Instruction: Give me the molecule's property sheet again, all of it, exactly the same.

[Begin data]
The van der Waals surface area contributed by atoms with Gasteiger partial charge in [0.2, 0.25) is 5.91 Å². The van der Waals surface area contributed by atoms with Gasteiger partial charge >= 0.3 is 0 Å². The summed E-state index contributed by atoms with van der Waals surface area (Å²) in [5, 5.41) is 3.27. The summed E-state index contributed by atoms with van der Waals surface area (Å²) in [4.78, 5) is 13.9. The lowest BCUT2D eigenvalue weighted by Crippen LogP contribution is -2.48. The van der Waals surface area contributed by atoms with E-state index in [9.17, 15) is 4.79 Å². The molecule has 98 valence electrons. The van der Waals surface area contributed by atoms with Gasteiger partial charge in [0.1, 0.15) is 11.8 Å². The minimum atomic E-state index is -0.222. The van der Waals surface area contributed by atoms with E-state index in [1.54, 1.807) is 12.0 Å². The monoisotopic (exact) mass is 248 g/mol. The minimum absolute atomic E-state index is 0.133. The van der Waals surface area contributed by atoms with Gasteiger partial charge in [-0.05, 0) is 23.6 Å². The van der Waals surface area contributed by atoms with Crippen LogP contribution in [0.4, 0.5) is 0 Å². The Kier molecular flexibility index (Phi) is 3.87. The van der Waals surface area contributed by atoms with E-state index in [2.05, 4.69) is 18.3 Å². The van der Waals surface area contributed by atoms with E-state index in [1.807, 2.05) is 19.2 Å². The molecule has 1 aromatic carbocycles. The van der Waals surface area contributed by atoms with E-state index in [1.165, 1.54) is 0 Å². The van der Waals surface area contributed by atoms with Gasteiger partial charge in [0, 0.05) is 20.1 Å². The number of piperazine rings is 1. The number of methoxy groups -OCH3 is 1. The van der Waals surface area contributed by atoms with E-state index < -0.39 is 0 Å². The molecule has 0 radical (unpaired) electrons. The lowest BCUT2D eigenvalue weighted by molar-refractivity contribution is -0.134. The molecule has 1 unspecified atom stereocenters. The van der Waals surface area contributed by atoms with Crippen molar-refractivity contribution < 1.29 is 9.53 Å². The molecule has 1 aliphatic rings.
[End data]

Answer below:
The van der Waals surface area contributed by atoms with Gasteiger partial charge in [0.2, 0.25) is 5.91 Å². The van der Waals surface area contributed by atoms with Gasteiger partial charge >= 0.3 is 0 Å². The summed E-state index contributed by atoms with van der Waals surface area (Å²) in [5, 5.41) is 3.27. The summed E-state index contributed by atoms with van der Waals surface area (Å²) in [4.78, 5) is 13.9. The lowest BCUT2D eigenvalue weighted by Crippen LogP contribution is -2.48. The van der Waals surface area contributed by atoms with E-state index in [9.17, 15) is 4.79 Å². The molecule has 98 valence electrons. The van der Waals surface area contributed by atoms with Gasteiger partial charge in [0.1, 0.15) is 11.8 Å². The minimum atomic E-state index is -0.222. The van der Waals surface area contributed by atoms with E-state index in [1.54, 1.807) is 12.0 Å². The monoisotopic (exact) mass is 248 g/mol. The minimum absolute atomic E-state index is 0.133. The van der Waals surface area contributed by atoms with Gasteiger partial charge in [-0.05, 0) is 23.6 Å². The van der Waals surface area contributed by atoms with Crippen LogP contribution in [0.4, 0.5) is 0 Å². The Kier molecular flexibility index (Phi) is 3.87. The van der Waals surface area contributed by atoms with E-state index in [2.05, 4.69) is 18.3 Å². The van der Waals surface area contributed by atoms with E-state index in [1.807, 2.05) is 19.2 Å². The molecule has 1 aromatic carbocycles. The van der Waals surface area contributed by atoms with E-state index in [1.165, 1.54) is 0 Å². The van der Waals surface area contributed by atoms with Gasteiger partial charge in [0, 0.05) is 20.1 Å². The number of piperazine rings is 1. The number of methoxy groups -OCH3 is 1. The van der Waals surface area contributed by atoms with E-state index < -0.39 is 0 Å². The molecule has 0 radical (unpaired) electrons. The lowest BCUT2D eigenvalue weighted by molar-refractivity contribution is -0.134. The molecule has 1 unspecified atom stereocenters. The van der Waals surface area contributed by atoms with Crippen molar-refractivity contribution < 1.29 is 9.53 Å². The molecule has 1 aliphatic rings.